Let’s see … . other thoughts … . I liked the Cybermen. They were fun villians – though no Daleks (or Weeping Angels, but that’s to come later). I LOVED it when they were all getting their emotions back and it looked like they were having a huge robot dance party. Seriously. If you haven’t seen it in a while, watch that scene. It looks like a dance frenzy. Also, I like the way Tennant portrays The Doctor’s relationship with Mickey. It’s still a little surly and definitely condescending, but not so directly mean, and thus feels much more Doctor-like than before, I think.
That shall be all for now, I suppose. Let’s all go to a robot dance party!
This episode was beautiful in many ways. My initial reaction is that I loved the romance of this episode. I really believed that there were not only romantic feelings on behalf of Madame de Pompadour for The Doctor, but that those feelings were reciprocated. This put something into perspective for me and gave me an opinion that I’m sure many of you are not going to like.
You see, I think that the relationship between The Doctor and Madame de Pompadour was a really brilliant contrast to The Doctor’s relationship with Rose. I realize I haven’t seen the remainder of the relationship between the latter two and that it is one may Who followers really see as a love story, but I think that this episode served to show the fundamental flaw in The Doctor’s and Rose’s relationship and why, even if they have love for one another, it would never, ever work.
The connection between The Doctor and the Madame was much, much more mature and of a worldly nature and, frankly, I think that element would be critical in any successful romantic pairing with The Doctor. Now, I realize, this isn’t a newsflash. The Doctor has mentioned many times before (and will continue to, no doubt) how he’s old and a Time Lord and has seen the world and all that jazz. But, this episode was the first in the new series that really depicted what that looked like romantically, rather than just speaking it about in generic terms. There was a connection between The Doctor and the Madame that seemed much more grown-up than what he has with Rose and Rose’s jealousy indicated that she knew it, too. With the Rose and The Doctor it feels young and flirty, but with the Madame, well, that feels a little bit sexy. This isn’t to say that I don’t buy into the story of The Doctor having some romantic feelings for Rose. I think they are likely developing at this part in the show, but I also think he:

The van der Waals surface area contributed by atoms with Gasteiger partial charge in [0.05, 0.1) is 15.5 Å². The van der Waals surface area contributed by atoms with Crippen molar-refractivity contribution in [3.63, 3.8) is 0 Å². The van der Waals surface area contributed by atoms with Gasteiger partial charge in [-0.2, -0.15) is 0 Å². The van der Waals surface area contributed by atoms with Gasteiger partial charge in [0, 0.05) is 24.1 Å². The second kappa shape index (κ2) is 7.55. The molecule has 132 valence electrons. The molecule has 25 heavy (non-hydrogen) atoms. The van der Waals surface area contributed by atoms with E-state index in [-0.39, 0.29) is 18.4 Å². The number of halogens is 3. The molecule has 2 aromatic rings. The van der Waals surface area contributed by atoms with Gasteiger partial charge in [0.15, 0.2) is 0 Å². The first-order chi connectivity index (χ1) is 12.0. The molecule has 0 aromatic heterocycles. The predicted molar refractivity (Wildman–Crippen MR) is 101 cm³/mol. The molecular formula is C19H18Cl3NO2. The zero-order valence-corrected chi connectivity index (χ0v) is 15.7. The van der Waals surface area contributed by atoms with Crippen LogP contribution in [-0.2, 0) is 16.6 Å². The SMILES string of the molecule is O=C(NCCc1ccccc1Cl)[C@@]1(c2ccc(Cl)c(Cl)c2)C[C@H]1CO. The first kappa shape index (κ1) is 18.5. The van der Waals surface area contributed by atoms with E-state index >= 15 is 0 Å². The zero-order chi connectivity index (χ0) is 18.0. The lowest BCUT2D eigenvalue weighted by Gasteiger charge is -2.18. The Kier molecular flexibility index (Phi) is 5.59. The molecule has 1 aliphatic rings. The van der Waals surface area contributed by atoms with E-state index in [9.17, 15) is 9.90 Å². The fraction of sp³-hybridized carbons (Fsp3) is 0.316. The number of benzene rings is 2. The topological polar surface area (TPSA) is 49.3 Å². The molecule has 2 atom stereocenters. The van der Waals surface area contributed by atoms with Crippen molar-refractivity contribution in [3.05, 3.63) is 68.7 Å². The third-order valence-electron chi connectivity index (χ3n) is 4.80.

A) knows it would never work, and
B) also has parental feelings toward Rose (making the whole thing a wee bit creepy, actually).
We’ve seen more and more of Rose’s jealousy in the last few episodes and I’m curious to see how that continues to pop up.
I just realized that this episode was Mickey’s first trip on the TARDIS and I haven’t mentioned him at all. Oops. More to come on him in the future, I guess!